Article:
Oct 15, 2021
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Miss Dior exhibition opens in Monsieur’s Provençal chateau

Oct 15, 2021

Parfums Christian Dior has opened the Miss Dior Exhibition 12 Women Artists featuring interpretations of the fragrance in Monsieur Dior’s famed Chateau de la Colle Noire in Provence as the brand opens the designer’s home for the first time to the general public.

La Colle Noire - Photo: Jerome Galland for PCD - Jerome Galland for PCD

Miss Dior remains the house’s most iconic fragrance, ever since Christian Dior sprayed a whole liter of the scent in the stairway and salons of Avenue Montaigne to welcome guests as they arrived to witness his debut show, the legendary New Look collection on February 12, 1947.
The house acquired the chateau in 2013, and after careful restoration opened it to editors and VIPs two years later. Though La Colle Noire has always held a special place in the Dior iconography, and in fashion history.

The exhibition’s opening coincides with the publication of Miss Dior, A Story of Courage and Couture, by noted magazine and editor and author Justine Picardie, which focuses on the remarkable life of Christian’s youngest sister Catherine. A botanist, rose grower, muse and brave member of the French Resistance who was tortured by the SS in Paris before being sent to Ravensbruck camp, and remarkably surviving. On returning to the Gare de l’Est railway station in Paris in 1945, she was so emaciated that her big brother Christian failed to recognize her. After helping to nurse her back two health, two years later Christian would christen his first fragrance Miss Dior after Catherine.

Left, a sculpture by Bianca Beck for the exhibition - Photo: Dior - Dior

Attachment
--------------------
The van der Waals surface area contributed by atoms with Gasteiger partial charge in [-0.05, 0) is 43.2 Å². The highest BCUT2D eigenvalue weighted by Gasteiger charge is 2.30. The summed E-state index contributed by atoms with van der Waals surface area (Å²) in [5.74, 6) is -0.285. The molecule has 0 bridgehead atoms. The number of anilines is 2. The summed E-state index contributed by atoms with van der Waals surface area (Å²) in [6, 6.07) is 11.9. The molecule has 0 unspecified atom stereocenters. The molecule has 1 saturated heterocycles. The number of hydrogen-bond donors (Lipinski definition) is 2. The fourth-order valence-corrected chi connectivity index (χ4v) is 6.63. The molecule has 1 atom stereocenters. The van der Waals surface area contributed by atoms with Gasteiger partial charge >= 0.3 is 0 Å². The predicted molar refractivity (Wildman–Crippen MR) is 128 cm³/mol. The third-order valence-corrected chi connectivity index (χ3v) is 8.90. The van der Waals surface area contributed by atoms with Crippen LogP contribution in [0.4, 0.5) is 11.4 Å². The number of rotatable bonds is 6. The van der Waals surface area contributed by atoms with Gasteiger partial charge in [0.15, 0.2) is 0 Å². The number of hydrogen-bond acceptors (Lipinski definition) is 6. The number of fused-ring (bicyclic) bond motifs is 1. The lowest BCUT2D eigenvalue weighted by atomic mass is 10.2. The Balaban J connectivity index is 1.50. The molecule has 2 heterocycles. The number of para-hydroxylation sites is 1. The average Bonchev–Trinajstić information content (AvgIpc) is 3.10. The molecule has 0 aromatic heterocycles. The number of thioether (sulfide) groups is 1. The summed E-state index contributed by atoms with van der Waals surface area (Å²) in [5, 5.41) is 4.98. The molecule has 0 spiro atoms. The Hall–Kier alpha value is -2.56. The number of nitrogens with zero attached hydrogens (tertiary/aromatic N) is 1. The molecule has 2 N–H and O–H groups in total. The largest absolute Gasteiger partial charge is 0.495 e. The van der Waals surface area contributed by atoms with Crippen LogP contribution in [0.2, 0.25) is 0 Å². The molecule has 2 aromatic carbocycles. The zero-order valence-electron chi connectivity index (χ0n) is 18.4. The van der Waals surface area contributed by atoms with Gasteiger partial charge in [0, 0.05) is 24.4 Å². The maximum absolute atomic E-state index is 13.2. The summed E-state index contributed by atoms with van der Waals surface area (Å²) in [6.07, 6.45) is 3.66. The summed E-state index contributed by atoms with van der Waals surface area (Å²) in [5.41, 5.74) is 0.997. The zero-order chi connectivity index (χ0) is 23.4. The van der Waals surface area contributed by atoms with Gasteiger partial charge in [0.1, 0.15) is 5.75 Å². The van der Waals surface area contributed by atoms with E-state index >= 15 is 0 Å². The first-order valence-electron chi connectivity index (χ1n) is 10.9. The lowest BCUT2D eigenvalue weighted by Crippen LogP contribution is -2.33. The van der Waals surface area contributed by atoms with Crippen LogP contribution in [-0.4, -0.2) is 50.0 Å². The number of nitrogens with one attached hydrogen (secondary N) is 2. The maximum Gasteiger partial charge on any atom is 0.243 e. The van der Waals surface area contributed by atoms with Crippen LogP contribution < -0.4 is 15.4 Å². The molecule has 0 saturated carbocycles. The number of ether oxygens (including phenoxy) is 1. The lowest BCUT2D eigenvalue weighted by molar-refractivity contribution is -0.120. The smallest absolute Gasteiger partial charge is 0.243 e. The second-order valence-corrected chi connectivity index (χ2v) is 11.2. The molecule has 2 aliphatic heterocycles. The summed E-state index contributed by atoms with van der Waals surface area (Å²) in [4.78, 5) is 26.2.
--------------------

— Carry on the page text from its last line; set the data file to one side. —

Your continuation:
A latest declination of the scent Miss Dior was launched in early September with a rather magical ad campaign starring Natalie Portman, directed by Manu Cossu. Underlining how important Portman is to the house, the entire production team decamped to Australia, where Portman was filming Thor: Love and Thunder in order to shoot her in floral glory. Necessitating that the whole crew went into isolation for 15 days before the shoot began.
It’s a long way geographically from the Colle Noire. Yet somehow the emergence from the pandemic mirrors the revival in France after the horrors of World War Two and darks days of collaboration under the Vichy regime.
“Precisely because he had been through his own dark moments – Monsieur Dior’s rich family went bankrupt in the 1930s; the Depression forced him to close his art gallery; his eldest brother returned from WW1 permanently shell-shocked, his other brother ended up schizophrenic and Catherine was taken to the camps – Dior was doubly determined to celebrate beauty, freedom of expression and the independence of women. Out of darkness can sometimes come great beauty,” commented Picardie, before a book signing in La Colle Noire’s garden.

Photo: Dior - Dior

Which is what the artists of this show achieved, using the key codes of Dior and the Miss Dior flacon – hound’s tooth; the colors pink and gray or its satin ribbon – to express their different visions. 
“We decided to create this exhibition Miss Dior to render homage to Dior, who imagined the scent one summer evening right here in La Colle Noire, thinking of his sister Catherine. So we thought it was the correct thing to ask these female artists to reflect on the very origin of Miss Dior right here in this special location,” explained Jerome Pulis, Parfums Christian Dior’s International Communications Director.